Engineering Salmonella typhimurium to be a targeted anti-cancer therapeutic Bacteria engineered to specifically target therapeutically resistant regions of tumors and controllably kill cancer cells will be able to overcome therapeutic resistance and increase the efficacy of cancer treatment. Therapeutic resistance is caused by limited drug penetration and poor cell susceptibility. Only motile bacteria, which can penetrate into tumor tissue and overcome diffusion limitations, are able to effectively kill therapeutically resistant cells distant from tumor vasculature. Controlling bacterial motility is therefore the key to developing effective therapies able to overcome therapeutic resistance. To date, the mechanisms of bacterial motility in tumors are poorly understood. Our approach will elucidate these mechanisms and will manipulate them to target tumor quiescence. The project is unique because it introduces the concept of intratumoral therapeutic delivery and the cylindroid tumor model, which was specifically designed to quantify bacterial chemotaxis in tumors. The proposed research program has three Specific Aims that combine expertise in tumor biology, molecular biology, and mathematical modeling. They are interrelated and will be performed concurrently:
Aim 1 is to determine the mechanisms that control S. typhimurium accumulation in tumors;
Aim 2 is to design S. typhimurium mutants with enhanced targeting;
and Aim 3 is to create S. typhimurium mutants with increased tumor cytotoxicity. The three hypotheses of the research plan are: 1) S. typhimurium are attracted to and induce cellular apoptosis in tumors, 2) ribose-receptor-knockout S. typhimurium preferentially accumulate in quiescent regions of tumors, and 3) S. typhimurium expressing a radiation-inducible, cytotoxic polypeptide payload will more effectively reduce tumor mass. These hypotheses will be tested by measuring the localization of S. typhimurium in mouse tumors, deleting the ribose receptor from the S. typhimurium genome, and transforming S. typhimurium to express the mTRAIL polypeptide under control of the RecA promoter. The efficiency of the transformed bacteria to reduce tumor mass will be measured in culture and in mice. The experimental plan is part of a research program to develop a therapeutic strategy to overcome therapeutic resistance. Combined administration of tumor-quiescence-targeted S. typhimurium and adjuvant chemotherapy will increase therapeutic efficiency by more effectively killing cancer cells distant from tumor vasculature. Future human trials will investigate the ability of combined administration of bacteria and chemotherapy to reduce local recurrence and metastatic disease in stage-four breast cancer patients. Using bacteria to overcome therapeutic resistance and increase treatment efficiency will significantly reduce systemic toxicity, limit the deleterious effects of metastatic disease, and increase life expectancy. The experimental plan descries a therapeutic strategy to overcome therapeutic resistance using quiescence- targeted, controllably cytotoxic S. typhimurium. Combined administration of engineered bacteria and adjuvant chemotherapy will increase therapeutic efficiency by more effectively killing all cancer cells in tumors. This increased efficacy will reduce systemic toxicity, prevent local recurrence, limit the deleterious effects of metastatic disease, and increase life expectancy.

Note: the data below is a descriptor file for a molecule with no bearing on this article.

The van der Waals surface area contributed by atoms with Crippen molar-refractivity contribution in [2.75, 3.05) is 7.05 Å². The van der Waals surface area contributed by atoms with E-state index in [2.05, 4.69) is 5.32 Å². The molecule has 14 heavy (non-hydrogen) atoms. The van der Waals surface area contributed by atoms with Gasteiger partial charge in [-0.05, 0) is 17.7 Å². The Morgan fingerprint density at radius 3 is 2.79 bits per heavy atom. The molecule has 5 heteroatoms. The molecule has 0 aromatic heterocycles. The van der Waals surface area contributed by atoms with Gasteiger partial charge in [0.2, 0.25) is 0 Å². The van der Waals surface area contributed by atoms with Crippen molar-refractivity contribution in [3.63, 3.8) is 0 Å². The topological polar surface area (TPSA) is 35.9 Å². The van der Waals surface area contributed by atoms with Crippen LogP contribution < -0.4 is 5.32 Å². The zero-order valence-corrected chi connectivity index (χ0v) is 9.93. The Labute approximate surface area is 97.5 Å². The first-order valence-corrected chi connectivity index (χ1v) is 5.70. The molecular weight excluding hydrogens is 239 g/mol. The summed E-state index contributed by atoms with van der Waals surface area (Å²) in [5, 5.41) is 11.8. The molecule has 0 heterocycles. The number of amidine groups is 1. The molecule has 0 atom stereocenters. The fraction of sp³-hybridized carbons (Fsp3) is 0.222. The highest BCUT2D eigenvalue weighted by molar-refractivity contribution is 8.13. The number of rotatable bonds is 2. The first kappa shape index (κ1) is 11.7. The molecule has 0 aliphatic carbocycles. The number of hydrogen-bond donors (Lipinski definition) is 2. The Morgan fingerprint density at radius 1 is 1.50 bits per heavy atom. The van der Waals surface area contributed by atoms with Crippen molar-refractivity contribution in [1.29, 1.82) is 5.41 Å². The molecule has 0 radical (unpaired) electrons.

Agency
National Institute of Health (NIH)
Institute
National Cancer Institute (NCI)
Type
Research Project (R01)
Project #
5R01CA120825-03
Application #
7745439
Study Section
Drug Discovery and Molecular Pharmacology Study Section (DMP)
Program Officer
Arya, Suresh
Project Start
2008-01-14
Project End
2011-12-31
Budget Start
2010-02-17
Budget End
2010-12-31
Support Year
3
Fiscal Year
2010
Total Cost
$286,954
Indirect Cost
Name
University of Massachusetts Amherst
Department
Engineering (All Types)
Type
Schools of Engineering
DUNS #
153926712
City
Amherst
State
MA
Country
United States
Zip Code
01003
Panteli, Jan T; Forbes, Neil S (2016) Engineered bacteria detect spatial profiles in glucose concentration within solid tumor cell masses. Biotechnol Bioeng 113:2474-84
Brackett, Emily L; Swofford, Charles A; Forbes, Neil S (2016) Microfluidic Device to Quantify the Behavior of Therapeutic Bacteria in Three-Dimensional Tumor Tissue. Methods Mol Biol 1409:35-48
Swofford, Charles A; Van Dessel, Nele; Forbes, Neil S (2015) Quorum-sensing Salmonella selectively trigger protein expression within tumors. Proc Natl Acad Sci U S A 112:3457-62
Van Dessel, Nele; Swofford, Charles A; Forbes, Neil S (2015) Potent and tumor specific: arming bacteria with therapeutic proteins. Ther Deliv 6:385-99
Panteli, Jan T; Forkus, Brittany A; Van Dessel, Nele et al. (2015) Genetically modified bacteria as a tool to detect microscopic solid tumor masses with triggered release of a recombinant biomarker. Integr Biol (Camb) 7:423-34
Thornlow, Dana N; Brackett, Emily L; Gigas, Jonathan M et al. (2015) Persistent enhancement of bacterial motility increases tumor penetration. Biotechnol Bioeng 112:2397-405
Zhang, Miaomin; Forbes, Neil S (2015) Trg-deficient Salmonella colonize quiescent tumor regions by exclusively penetrating or proliferating. J Control Release 199:180-9
Swofford, Charles A; St Jean, Adam T; Panteli, Jan T et al. (2014) Identification of Staphylococcus aureus α-hemolysin as a protein drug that is secreted by anticancer bacteria and rapidly kills cancer cells. Biotechnol Bioeng 111:1233-45
Kasinskas, Rachel W; Venkatasubramanian, Raja; Forbes, Neil S (2014) Rapid uptake of glucose and lactate, and not hypoxia, induces apoptosis in three-dimensional tumor tissue culture. Integr Biol (Camb) 6:399-410
Zhang, Miaomin; Swofford, Charles A; Forbes, Neil S (2014) Lipid A controls the robustness of intratumoral accumulation of attenuated Salmonella in mice. Int J Cancer 135:647-57

Showing the most recent 10 out of 24 publications